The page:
“I’M sure those heifers were in a different field when we drove through,” I commented to John as we bumped our way home over the fields from feeding the pheasants and ducks on his shoot.

I have surrendered overall command of feeding the birds to John now he is home, but still like to go out with him to make sure he is doing the job as competently as I did when he was away.

Not really, but it is pleasant to have a ride down the fields and nature watch from the virtual anonymity of the gator cab.

It is amazing, you can be almost alongside roe deer before they raise their heads and think "Ummm, might be a good idea to head for the woods”.

The heifers in question have only just been put out into this particular field.

There are a dozen of them, bought to add to the other pedigree Aberdeen Angus heifers destined as soul mates and more truthfully passion mates for Mr Stud Aberdeen Angus when they come into season.

Till then they have been turned out into a well fenced field, with plenty of grass, sheltered by hedges and the ideal place for a week or two to make themselves ready for 850

kilograms of passion. Or indeed the bull.

So in theory these heifers should have been content and secure in their field. No desire to break down the fence and clamber into the next identical field; identical except for the fact that it wasn’t fenced and the heifers would have had the freedom to roam and trample over newly drilled crops, green lanes, a silage clamp, a lawn and into the woods and the pheasant feeders.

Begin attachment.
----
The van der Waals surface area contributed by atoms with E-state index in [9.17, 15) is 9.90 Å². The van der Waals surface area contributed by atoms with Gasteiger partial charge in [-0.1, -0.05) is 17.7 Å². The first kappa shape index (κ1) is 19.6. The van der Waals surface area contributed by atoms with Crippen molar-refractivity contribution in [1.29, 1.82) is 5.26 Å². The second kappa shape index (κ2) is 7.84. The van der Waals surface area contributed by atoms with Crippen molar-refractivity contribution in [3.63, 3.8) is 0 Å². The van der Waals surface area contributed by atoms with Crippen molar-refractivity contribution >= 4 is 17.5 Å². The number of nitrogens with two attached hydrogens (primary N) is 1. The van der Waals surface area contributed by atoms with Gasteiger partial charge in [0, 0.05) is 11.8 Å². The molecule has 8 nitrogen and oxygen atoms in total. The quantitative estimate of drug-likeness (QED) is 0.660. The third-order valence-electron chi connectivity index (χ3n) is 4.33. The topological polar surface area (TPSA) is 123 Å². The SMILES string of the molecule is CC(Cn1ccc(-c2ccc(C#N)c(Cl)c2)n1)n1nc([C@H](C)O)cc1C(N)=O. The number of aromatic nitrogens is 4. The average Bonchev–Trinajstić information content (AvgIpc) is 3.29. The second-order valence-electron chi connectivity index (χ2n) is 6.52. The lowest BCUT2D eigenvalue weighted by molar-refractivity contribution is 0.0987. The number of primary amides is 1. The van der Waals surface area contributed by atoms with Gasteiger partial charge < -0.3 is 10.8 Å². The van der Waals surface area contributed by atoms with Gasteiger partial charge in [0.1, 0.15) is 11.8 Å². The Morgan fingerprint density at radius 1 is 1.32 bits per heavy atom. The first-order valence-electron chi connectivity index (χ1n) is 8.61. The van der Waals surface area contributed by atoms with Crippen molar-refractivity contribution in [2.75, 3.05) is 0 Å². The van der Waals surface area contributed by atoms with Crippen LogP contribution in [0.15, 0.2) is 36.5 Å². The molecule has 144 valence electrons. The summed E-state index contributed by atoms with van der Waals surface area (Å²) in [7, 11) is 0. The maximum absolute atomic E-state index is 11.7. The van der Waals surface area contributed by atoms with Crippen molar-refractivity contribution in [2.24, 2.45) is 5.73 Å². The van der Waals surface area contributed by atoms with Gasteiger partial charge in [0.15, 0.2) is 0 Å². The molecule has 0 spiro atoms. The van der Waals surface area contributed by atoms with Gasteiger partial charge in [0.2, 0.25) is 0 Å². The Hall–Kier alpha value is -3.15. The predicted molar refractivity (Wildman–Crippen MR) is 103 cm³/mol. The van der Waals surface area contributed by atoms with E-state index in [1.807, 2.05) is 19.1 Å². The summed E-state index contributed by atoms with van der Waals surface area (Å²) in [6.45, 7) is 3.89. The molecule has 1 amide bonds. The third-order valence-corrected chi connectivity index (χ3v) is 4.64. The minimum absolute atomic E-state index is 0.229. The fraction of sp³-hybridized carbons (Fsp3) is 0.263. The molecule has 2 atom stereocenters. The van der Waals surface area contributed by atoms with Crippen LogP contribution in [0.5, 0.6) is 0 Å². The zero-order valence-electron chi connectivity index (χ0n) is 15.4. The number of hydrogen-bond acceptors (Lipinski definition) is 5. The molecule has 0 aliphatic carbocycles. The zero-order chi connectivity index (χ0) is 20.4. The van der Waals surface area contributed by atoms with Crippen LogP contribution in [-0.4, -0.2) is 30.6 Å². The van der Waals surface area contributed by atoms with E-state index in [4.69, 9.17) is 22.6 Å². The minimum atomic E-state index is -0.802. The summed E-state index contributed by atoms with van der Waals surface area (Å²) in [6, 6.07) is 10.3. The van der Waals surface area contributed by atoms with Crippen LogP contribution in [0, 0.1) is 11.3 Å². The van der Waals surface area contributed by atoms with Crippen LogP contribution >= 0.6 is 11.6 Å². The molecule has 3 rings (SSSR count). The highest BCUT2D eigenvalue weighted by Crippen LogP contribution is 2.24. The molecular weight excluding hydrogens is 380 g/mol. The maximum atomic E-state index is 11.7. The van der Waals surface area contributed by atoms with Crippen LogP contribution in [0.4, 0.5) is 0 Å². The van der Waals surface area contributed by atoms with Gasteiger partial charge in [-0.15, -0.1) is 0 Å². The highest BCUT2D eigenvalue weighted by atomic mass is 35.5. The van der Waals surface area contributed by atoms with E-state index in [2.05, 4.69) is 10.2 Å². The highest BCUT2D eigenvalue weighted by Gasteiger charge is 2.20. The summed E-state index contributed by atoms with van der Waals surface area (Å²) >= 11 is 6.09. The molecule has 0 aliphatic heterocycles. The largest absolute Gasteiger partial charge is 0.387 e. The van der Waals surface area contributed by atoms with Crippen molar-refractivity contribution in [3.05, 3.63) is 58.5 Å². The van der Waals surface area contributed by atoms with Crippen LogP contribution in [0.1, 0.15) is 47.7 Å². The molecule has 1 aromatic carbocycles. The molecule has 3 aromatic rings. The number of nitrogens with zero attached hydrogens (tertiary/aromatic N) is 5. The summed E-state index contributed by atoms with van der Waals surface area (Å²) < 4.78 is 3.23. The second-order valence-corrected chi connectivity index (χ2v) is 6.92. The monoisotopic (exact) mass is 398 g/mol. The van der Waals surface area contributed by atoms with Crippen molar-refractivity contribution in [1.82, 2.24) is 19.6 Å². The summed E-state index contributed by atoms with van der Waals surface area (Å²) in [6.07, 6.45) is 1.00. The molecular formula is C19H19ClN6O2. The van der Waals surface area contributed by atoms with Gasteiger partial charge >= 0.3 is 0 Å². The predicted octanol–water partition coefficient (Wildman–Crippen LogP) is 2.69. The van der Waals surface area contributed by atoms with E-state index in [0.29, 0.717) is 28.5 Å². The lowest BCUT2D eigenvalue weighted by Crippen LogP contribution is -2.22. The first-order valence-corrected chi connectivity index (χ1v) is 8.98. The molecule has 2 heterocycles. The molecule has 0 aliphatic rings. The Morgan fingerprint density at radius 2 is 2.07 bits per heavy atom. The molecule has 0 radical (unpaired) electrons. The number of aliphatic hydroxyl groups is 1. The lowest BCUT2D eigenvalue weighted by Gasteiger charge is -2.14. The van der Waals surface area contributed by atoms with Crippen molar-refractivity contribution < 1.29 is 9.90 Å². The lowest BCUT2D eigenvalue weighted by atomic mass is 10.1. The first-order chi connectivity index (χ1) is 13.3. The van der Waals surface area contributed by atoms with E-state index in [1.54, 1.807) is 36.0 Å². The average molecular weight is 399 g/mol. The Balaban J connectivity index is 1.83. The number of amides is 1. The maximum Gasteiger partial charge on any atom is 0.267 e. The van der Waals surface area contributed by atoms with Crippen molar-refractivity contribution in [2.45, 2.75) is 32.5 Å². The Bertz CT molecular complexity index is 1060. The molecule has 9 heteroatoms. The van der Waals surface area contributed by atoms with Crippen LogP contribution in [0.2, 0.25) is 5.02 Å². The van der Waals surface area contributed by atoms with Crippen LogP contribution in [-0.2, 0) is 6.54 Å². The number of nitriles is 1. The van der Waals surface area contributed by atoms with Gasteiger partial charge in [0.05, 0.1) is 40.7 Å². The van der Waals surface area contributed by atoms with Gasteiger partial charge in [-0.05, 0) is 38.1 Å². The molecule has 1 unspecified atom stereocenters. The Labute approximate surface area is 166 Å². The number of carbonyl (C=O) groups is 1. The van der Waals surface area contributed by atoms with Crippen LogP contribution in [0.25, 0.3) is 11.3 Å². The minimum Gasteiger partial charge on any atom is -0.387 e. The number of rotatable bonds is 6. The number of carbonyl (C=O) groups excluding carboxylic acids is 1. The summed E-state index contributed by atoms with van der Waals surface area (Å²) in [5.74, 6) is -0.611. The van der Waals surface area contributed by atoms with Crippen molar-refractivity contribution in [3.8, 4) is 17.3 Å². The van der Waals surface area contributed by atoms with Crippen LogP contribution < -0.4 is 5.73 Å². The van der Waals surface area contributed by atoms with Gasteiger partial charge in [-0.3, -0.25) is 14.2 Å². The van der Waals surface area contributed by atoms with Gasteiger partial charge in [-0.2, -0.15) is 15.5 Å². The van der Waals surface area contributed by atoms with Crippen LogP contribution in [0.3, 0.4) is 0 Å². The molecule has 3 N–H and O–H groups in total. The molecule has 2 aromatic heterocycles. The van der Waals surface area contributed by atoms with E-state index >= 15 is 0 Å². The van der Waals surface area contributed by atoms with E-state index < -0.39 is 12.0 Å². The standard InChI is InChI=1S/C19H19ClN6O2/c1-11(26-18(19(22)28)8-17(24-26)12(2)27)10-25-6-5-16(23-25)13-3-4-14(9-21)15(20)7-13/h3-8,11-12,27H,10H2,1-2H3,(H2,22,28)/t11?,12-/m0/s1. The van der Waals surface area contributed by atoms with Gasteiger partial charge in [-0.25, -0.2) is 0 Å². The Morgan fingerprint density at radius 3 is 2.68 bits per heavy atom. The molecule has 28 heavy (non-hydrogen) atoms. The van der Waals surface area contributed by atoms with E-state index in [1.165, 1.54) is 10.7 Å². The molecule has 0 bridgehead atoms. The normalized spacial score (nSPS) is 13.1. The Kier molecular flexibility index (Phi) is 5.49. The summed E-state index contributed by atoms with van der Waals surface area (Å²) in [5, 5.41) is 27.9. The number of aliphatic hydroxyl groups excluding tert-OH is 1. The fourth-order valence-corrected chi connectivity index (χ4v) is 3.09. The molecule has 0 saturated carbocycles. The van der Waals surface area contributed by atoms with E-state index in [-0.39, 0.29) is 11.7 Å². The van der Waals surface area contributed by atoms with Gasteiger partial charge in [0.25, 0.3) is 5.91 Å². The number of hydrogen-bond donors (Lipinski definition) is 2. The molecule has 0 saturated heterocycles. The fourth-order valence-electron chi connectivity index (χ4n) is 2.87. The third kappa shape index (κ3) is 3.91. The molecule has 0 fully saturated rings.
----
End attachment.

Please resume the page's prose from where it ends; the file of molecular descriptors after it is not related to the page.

A phone call, and what a good job I had my new mobile with me, and assistance drove into the field in the form of yet another gator.

Plans were quickly formulated, via mobile phones, nothing so old fashioned as actually talking to each other, for rounding up the cattle and getting them back into their proper field.

Remember all the cowboy programmes that seemed to dominate the television schedules many years?

In my case the music of Rawhide came to mind when we started to manoeuvre the cattle to stay in a bunch and push them through the gap in the hedge that they had broken through to gain freedom.

All the magic of the Wild West, but with gators and mobiles, not horses, lassos and six shooters. Not bad eh?